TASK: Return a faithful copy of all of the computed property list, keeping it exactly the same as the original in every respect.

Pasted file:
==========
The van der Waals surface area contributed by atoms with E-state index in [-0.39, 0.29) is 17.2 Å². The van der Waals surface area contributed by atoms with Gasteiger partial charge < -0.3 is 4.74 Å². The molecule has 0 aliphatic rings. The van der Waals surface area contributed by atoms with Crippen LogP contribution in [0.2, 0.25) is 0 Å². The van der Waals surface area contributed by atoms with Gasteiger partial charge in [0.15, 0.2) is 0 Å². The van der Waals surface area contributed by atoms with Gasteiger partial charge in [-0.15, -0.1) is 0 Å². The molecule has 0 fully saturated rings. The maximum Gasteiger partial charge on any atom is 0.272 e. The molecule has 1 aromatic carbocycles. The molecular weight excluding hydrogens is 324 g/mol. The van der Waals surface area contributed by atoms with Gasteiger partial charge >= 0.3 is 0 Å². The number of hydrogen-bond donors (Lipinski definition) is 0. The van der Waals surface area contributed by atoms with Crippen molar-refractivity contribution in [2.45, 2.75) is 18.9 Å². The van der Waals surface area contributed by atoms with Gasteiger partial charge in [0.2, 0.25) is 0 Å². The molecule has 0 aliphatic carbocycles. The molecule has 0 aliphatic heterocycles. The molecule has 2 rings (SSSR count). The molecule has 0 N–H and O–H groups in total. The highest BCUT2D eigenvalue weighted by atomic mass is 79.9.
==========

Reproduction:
The van der Waals surface area contributed by atoms with E-state index in [-0.39, 0.29) is 17.2 Å². The van der Waals surface area contributed by atoms with Gasteiger partial charge < -0.3 is 4.74 Å². The molecule has 0 aliphatic rings. The van der Waals surface area contributed by atoms with Crippen LogP contribution in [0.2, 0.25) is 0 Å². The van der Waals surface area contributed by atoms with Gasteiger partial charge in [0.15, 0.2) is 0 Å². The van der Waals surface area contributed by atoms with Gasteiger partial charge in [-0.15, -0.1) is 0 Å². The molecule has 0 fully saturated rings. The maximum Gasteiger partial charge on any atom is 0.272 e. The molecule has 1 aromatic carbocycles. The molecular weight excluding hydrogens is 324 g/mol. The van der Waals surface area contributed by atoms with Gasteiger partial charge >= 0.3 is 0 Å². The number of hydrogen-bond donors (Lipinski definition) is 0. The van der Waals surface area contributed by atoms with Crippen molar-refractivity contribution in [2.45, 2.75) is 18.9 Å². The van der Waals surface area contributed by atoms with Gasteiger partial charge in [0.2, 0.25) is 0 Å². The molecule has 0 aliphatic carbocycles. The molecule has 0 aliphatic heterocycles. The molecule has 2 rings (SSSR count). The molecule has 0 N–H and O–H groups in total. The highest BCUT2D eigenvalue weighted by atomic mass is 79.9.